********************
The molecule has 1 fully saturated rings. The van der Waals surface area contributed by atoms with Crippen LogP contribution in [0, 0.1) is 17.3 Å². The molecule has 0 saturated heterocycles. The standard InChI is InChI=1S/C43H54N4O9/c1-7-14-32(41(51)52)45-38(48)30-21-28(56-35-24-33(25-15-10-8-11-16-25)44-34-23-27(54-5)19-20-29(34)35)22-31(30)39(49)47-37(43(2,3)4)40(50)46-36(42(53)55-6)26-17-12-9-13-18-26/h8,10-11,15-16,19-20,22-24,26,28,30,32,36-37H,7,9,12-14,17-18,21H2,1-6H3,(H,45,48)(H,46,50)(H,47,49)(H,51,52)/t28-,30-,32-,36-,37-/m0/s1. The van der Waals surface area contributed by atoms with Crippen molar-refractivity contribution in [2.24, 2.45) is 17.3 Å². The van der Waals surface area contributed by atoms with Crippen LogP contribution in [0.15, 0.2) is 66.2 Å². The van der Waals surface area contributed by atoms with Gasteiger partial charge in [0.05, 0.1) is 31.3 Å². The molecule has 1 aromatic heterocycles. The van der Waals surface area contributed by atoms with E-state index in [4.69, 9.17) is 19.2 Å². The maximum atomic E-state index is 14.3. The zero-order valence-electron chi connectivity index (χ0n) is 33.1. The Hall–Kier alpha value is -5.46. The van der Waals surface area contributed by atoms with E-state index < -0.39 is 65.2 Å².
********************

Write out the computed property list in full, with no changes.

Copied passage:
The molecule has 1 fully saturated rings. The van der Waals surface area contributed by atoms with Crippen LogP contribution in [0, 0.1) is 17.3 Å². The molecule has 0 saturated heterocycles. The standard InChI is InChI=1S/C43H54N4O9/c1-7-14-32(41(51)52)45-38(48)30-21-28(56-35-24-33(25-15-10-8-11-16-25)44-34-23-27(54-5)19-20-29(34)35)22-31(30)39(49)47-37(43(2,3)4)40(50)46-36(42(53)55-6)26-17-12-9-13-18-26/h8,10-11,15-16,19-20,22-24,26,28,30,32,36-37H,7,9,12-14,17-18,21H2,1-6H3,(H,45,48)(H,46,50)(H,47,49)(H,51,52)/t28-,30-,32-,36-,37-/m0/s1. The van der Waals surface area contributed by atoms with Crippen molar-refractivity contribution in [2.24, 2.45) is 17.3 Å². The van der Waals surface area contributed by atoms with Crippen LogP contribution in [0.15, 0.2) is 66.2 Å². The van der Waals surface area contributed by atoms with Gasteiger partial charge in [0.05, 0.1) is 31.3 Å². The molecule has 1 aromatic heterocycles. The van der Waals surface area contributed by atoms with E-state index in [4.69, 9.17) is 19.2 Å². The maximum atomic E-state index is 14.3. The zero-order valence-electron chi connectivity index (χ0n) is 33.1. The Hall–Kier alpha value is -5.46. The van der Waals surface area contributed by atoms with E-state index < -0.39 is 65.2 Å².